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In the Year 2525: Big Science, Big History, and the Far Future of Humanity

I went out to Pasadena yesterday to Caltech, where the Skeptics Society held its annual conference. The theme was set by Michael Shermer, whose latest book “The Moral Arc”, framed the conversation.

Shermer’s basic premise is that charting the course of science shows that it correlates with an improvement in moral decision-making. I would tend to caution that correlation does not imply causation. But let’s look at how the conference speakers responded to that framing.

The first speaker, Don Prothero, raised an alarm about the dangers of science denial. We are skating on the edge of ecological disaster. Species extinction is occurring at a rate never before seen in the history of the planet, and global climate change threatens human survival as well. Prothero pointed the finger at science deniers who have impeded the implementation of policies such as those pursued by Germany and France to reduce their fossil fuel dependency. But where did the power to extract and consume so much fossil fuel come from, Dr. Prothero? From science, of course. In conversation, I also pointed out to him my sense that the political investments made by the Koch brothers probably reflect a basic understanding of the science of economics.

Ian Morris did not look deeply into the future, but commented on the correlation between social moires and energy consumption in foraging, farming and fossil fuel societies. He noted that the citizens in the last stage consume nearly 100 times as much energy as those in the first stage. Only farming societies tend to accept hierarchical structure, while foraging societies accept violence. The fossil fuel culture has created a kind of “sweet spot” for citizens that are largely free from violence and also allowed personal liberty (although that conclusion seems weaker if we look at what we’ve done to the rest of the animal kingdom – pigs, chickens and cows might beg to differ). The future depends greatly upon discovery of alternative sources of energy.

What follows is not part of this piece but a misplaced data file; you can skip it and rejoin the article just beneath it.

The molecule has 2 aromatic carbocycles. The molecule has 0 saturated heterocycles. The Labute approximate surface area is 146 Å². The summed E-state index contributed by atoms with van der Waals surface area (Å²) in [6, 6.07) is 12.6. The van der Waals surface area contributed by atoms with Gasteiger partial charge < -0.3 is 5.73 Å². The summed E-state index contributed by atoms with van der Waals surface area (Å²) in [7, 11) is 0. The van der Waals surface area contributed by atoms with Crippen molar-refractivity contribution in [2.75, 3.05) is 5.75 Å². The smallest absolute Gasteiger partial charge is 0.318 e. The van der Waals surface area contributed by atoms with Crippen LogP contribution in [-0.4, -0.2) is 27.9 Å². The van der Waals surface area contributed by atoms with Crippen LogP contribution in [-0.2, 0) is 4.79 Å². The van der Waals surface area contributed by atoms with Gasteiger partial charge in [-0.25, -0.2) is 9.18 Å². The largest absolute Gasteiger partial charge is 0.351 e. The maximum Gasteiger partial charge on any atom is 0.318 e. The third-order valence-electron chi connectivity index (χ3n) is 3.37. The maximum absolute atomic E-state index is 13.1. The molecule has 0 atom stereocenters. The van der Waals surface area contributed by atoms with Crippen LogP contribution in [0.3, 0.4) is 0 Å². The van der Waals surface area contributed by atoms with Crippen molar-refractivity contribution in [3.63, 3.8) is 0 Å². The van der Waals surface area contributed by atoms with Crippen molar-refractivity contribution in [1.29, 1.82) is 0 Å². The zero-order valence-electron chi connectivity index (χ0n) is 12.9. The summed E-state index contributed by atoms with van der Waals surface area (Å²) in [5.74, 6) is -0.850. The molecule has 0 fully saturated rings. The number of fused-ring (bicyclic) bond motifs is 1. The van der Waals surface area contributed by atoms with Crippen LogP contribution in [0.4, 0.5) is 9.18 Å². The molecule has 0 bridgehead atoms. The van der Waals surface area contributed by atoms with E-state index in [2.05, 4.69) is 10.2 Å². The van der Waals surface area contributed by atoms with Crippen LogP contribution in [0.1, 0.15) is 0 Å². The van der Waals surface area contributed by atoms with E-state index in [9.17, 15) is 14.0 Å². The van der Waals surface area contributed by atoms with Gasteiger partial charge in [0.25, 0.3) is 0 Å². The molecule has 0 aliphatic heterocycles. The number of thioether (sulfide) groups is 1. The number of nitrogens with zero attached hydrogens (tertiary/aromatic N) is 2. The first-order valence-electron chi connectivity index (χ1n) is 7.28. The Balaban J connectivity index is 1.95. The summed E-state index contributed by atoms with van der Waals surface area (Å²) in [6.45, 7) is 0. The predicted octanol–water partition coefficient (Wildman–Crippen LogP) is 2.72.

Jared Diamond framed his comments on the perception of danger against his experiences among the natives of New Guinea. His charming vignettes included the wisdom that parents in New Guinea allow their children choice. While I agree that far too much of our children’s time is prescribed for them, I found his admission that his household ultimately held 150 or so reptilian pets to reflect more an allowance for children to decide for their parents. The overall flow of the presentation, however, seemed to argue against Shermer’s hypothesis: the medical benefits of advanced cultures comes with emotional disassociation and irrational anxiety that is unknown in tribal cultures.